Legislators have fled Albany for a well-deserved, two-week break. As transportation and pedestrian safety advocates have sifted through the recently-passed budget during the lull, an important discovery has come to light: each county on Long Island has received the go-ahead to install 50 more red light cameras.
To this point, the technology has been successful on Long Island. In 2009, New York State authorized Nassau and Suffolk to install and operate 50 cameras each as part of a “demonstration program,” and a Newsday headline from late 2011 summarizes the program’s progress well: “Report: Red-Light Cameras Reduce Crashes.” According to a Nassau County Traffic Safety Board report, the cameras reduced accidents by an average of 12-16% at 40 intersections under study (10 were left out because of insufficient data). Nassau County Executive Ed Mangano has acknowledged the cameras’ effectiveness.
The cameras save lives because red light running is highly dangerous—the crashes that result from ignored traffic signals tend to combine speed and right-angle (“T-bone”) impacts, which lead to a high number of injuries and deaths. According to a recent report, red light running resulted in 113,000 injuries and 676 fatalities in the U.S. in 2009, and the costs of such irresponsible driving fall disproportionately on innocent victims: the report found that nearly two thirds of those deaths were passengers, other motorists, cyclists, and pedestrians.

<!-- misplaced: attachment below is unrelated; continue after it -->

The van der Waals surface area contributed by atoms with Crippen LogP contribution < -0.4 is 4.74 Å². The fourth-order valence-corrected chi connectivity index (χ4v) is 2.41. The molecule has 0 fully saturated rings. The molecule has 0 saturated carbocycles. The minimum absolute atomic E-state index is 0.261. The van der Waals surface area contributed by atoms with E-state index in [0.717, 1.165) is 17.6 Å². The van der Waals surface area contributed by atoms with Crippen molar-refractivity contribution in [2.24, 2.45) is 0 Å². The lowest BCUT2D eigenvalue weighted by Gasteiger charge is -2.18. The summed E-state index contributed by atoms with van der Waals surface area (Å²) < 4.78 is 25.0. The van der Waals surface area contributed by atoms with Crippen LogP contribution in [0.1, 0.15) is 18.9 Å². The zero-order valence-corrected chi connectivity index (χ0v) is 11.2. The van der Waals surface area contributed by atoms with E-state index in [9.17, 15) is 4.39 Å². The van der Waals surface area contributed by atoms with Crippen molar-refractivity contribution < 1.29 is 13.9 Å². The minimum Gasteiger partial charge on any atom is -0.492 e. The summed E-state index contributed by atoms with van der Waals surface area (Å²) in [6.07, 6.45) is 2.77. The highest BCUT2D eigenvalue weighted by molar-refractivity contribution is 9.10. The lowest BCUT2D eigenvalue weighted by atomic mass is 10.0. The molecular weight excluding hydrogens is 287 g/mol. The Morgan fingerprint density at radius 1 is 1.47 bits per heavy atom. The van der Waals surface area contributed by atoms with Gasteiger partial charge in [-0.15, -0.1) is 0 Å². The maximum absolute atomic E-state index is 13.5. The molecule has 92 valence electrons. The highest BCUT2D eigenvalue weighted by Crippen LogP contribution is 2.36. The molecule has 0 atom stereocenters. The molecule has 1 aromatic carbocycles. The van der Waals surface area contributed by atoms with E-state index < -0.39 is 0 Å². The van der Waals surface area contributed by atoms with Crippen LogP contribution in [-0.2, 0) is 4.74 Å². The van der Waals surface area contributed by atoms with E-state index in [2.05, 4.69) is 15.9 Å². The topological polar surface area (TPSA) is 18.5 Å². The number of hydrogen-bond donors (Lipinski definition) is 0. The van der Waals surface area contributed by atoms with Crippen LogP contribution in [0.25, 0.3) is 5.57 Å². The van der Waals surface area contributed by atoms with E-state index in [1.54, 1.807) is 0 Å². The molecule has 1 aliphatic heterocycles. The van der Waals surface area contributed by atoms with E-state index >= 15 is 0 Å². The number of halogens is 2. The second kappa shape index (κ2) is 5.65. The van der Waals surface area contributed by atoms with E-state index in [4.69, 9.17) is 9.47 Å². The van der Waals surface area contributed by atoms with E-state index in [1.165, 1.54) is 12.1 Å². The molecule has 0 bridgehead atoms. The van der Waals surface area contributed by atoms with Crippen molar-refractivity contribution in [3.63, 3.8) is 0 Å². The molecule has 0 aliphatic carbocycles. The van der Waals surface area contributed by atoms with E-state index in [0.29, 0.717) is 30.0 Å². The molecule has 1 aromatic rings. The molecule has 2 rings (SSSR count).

As Nassau’s data suggests, these are preventable tragedies. Across the country, red light cameras have been shown to dramatically reduce the number of vehicles running red lights; the aforementioned study found that fatal red light crash rates were reduced by 24 percent in 14 cities that introduced red light cameras. As of 2010, over 500 cities were using this technology.